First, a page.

A lawyer told a federal jury in Las Vegas that Bob Marley's children don't want to see the reggae legend portrayed as a bobblehead or a plush toy.

Attorney Jill Pietrini used closing arguments in a lawsuit to cast a business interference claim as a battle for the Jamaican singer's legacy.

The Las Vegas Review-Journal reported Friday that Marley's widow and nine of his 11 children are seeking damages from a Nevada corporation called AVELA and its licensees.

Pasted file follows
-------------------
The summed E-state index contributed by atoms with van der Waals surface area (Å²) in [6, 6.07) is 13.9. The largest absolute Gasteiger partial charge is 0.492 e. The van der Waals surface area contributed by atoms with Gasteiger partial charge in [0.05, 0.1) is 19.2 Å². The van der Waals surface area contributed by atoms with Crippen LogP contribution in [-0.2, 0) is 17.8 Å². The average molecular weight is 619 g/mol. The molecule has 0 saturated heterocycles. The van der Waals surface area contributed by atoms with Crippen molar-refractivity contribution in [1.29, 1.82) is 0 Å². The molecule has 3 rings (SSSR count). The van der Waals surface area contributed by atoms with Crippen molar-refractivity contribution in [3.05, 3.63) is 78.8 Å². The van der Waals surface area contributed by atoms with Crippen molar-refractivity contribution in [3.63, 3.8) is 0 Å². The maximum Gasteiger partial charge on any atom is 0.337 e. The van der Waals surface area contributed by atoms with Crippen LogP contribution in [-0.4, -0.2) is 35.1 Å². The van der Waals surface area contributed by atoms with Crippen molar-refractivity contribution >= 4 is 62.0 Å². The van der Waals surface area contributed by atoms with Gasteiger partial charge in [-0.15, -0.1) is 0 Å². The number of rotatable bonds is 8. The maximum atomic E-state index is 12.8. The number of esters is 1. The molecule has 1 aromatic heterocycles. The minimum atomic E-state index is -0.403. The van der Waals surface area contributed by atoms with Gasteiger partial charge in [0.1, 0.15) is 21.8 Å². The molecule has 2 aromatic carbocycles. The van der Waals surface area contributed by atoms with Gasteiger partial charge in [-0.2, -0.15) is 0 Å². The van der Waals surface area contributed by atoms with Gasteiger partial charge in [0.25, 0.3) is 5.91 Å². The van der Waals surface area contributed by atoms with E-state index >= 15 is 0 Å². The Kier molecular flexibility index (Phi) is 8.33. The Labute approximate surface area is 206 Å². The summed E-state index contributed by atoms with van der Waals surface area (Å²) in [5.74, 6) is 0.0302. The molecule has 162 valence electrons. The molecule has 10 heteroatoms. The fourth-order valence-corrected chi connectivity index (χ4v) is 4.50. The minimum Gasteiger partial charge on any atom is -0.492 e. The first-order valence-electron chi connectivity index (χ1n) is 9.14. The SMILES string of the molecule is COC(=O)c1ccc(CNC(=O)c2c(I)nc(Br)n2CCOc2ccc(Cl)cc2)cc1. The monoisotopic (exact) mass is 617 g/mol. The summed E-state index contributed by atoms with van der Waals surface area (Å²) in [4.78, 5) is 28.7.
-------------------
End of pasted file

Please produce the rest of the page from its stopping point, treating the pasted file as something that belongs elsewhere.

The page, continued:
They accuse the defendants of improperly making and selling apparel featuring Marley's image.

Attorney Byron Ball, who represents the defendants, says Marley's name isn't being improperly used.

Marley's heirs, under the name Fifty-Six Hope Road Music Ltd. and Zion Rootswear, filed the lawsuit in 2008.